Preprints
https://doi.org/10.5194/egusphere-2024-1046
https://doi.org/10.5194/egusphere-2024-1046
16 Apr 2024
 | 16 Apr 2024
Status: this preprint is open for discussion and under review for Atmospheric Chemistry and Physics (ACP).

Elevated oxidized mercury in the free troposphere: Analytical advances and application at a remote continental mountaintop site

Eleanor J. Derry, Tyler Elgiar, Taylor Y. Wilmot, Nicholas W. Hoch, Noah S. Hirshorn, Peter Weiss-Penzias, Christopher F. Lee, John C. Lin, A. Gannet Hallar, Rainer Volkamer, Seth N. Lyman, and Lynne E. Gratz

Abstract. Mercury (Hg) is a global atmospheric pollutant. In its oxidized form (HgII), atmospheric Hg can readily deposit to ecosystems, where it may bioaccumulate and cause severe health effects. High HgII concentrations are reported in the free troposphere, but spatiotemporal data coverage is limited. Underestimation of HgII by commercially available measurement systems hinders quantification of Hg cycling and fate. During spring-summer 2021 and 2022, we measured elemental (Hg0) and oxidized Hg using a calibrated dual-channel system alongside trace gases, aerosol properties, and meteorology at the high-elevation Storm Peak Laboratory (SPL) above Steamboat Springs, Colorado. Oxidized Hg concentrations displayed temporal behavior similar to previous work at SPL, but were approximately three times higher in magnitude due to improved measurement accuracy. We identified 18 multi-day events of elevated HgII (mean enhancement: 36 pg m-3) that occurred in dry air (mean ± s.d. RH = 32 ± 16 %). Lagrangian particle dispersion model (HYSPLIT-STILT) 10-day back-trajectories showed that the majority of transport prior to events occurred in the low to mid-free troposphere. Oxidized Hg was anticorrelated with Hg0 during events, with an average (± s.d.) slope of -0.39 ± 0.14, suggestive of upwind oxidation followed by deposition during transport. Concurrent sulfur dioxide measurements verified that three upwind coal-fired power plants did not measurably contribute ambient Hg at SPL. Principal Components Analysis revealed HgII consistently inversely related with Hg0 and was generally not associated with combustion tracers, confirming oxidation in the clean, dry free troposphere as its primary origin.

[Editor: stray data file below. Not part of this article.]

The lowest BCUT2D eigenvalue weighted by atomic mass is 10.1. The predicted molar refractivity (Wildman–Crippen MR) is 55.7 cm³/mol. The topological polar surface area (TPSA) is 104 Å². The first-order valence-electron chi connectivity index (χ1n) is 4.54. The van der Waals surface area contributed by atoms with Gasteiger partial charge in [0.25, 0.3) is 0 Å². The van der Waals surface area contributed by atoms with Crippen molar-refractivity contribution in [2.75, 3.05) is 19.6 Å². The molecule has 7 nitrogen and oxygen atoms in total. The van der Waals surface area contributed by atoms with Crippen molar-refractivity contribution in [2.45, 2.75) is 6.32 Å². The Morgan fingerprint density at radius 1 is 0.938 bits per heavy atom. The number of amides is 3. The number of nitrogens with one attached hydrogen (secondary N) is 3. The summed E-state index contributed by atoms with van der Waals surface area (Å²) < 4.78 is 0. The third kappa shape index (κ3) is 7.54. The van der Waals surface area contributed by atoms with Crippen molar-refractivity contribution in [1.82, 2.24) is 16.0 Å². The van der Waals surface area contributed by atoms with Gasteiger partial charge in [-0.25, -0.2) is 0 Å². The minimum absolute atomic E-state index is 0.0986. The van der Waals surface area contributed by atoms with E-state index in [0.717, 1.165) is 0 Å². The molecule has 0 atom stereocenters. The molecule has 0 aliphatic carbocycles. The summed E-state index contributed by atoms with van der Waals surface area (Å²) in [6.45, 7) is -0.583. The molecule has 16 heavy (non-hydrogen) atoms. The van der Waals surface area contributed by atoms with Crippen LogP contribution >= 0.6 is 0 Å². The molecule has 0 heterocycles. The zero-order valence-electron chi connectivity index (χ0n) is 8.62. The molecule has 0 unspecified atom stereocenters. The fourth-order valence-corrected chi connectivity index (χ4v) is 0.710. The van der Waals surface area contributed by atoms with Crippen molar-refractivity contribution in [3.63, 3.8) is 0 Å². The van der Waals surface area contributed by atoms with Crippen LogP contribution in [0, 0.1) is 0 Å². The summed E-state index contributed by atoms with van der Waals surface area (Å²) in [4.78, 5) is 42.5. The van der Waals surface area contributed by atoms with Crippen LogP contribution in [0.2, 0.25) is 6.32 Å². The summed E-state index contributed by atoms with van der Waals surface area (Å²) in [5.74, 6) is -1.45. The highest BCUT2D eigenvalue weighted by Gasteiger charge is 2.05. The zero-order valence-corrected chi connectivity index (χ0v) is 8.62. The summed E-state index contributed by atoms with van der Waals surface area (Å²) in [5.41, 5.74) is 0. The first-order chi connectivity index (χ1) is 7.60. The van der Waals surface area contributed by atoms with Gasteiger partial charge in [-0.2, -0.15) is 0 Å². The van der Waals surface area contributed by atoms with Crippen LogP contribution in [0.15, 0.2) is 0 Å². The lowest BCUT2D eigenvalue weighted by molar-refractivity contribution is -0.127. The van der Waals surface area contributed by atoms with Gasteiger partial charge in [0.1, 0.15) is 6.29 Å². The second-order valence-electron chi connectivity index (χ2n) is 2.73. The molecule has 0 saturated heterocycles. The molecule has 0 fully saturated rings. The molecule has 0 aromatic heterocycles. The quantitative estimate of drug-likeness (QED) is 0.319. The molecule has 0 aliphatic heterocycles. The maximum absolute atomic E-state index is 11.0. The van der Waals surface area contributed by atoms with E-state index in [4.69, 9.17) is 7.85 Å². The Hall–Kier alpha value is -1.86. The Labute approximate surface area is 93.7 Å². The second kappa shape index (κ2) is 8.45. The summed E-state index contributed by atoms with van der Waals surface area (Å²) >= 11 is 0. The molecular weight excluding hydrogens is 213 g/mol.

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Eleanor J. Derry, Tyler Elgiar, Taylor Y. Wilmot, Nicholas W. Hoch, Noah S. Hirshorn, Peter Weiss-Penzias, Christopher F. Lee, John C. Lin, A. Gannet Hallar, Rainer Volkamer, Seth N. Lyman, and Lynne E. Gratz

Status: open (until 28 May 2024)

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  • RC1: 'Comment on egusphere-2024-1046', Anonymous Referee #1, 03 May 2024 reply
  • RC2: 'Comment on egusphere-2024-1046', Anonymous Referee #2, 04 May 2024 reply
Eleanor J. Derry, Tyler Elgiar, Taylor Y. Wilmot, Nicholas W. Hoch, Noah S. Hirshorn, Peter Weiss-Penzias, Christopher F. Lee, John C. Lin, A. Gannet Hallar, Rainer Volkamer, Seth N. Lyman, and Lynne E. Gratz
Eleanor J. Derry, Tyler Elgiar, Taylor Y. Wilmot, Nicholas W. Hoch, Noah S. Hirshorn, Peter Weiss-Penzias, Christopher F. Lee, John C. Lin, A. Gannet Hallar, Rainer Volkamer, Seth N. Lyman, and Lynne E. Gratz

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Short summary
Mercury (Hg) is a globally-distributed neurotoxic pollutant. Atmospheric deposition is the main source of Hg to ecosystems. However, measurement biases hinder understanding of the origins and abundance of the more bioavailable oxidized form. We used an improved, calibrated measurement system to study air mass composition and transport of atmospheric Hg at a remote mountaintop site in the central U.S. Oxidized Hg originated upwind in the low to mid-free troposphere under clean, dry conditions.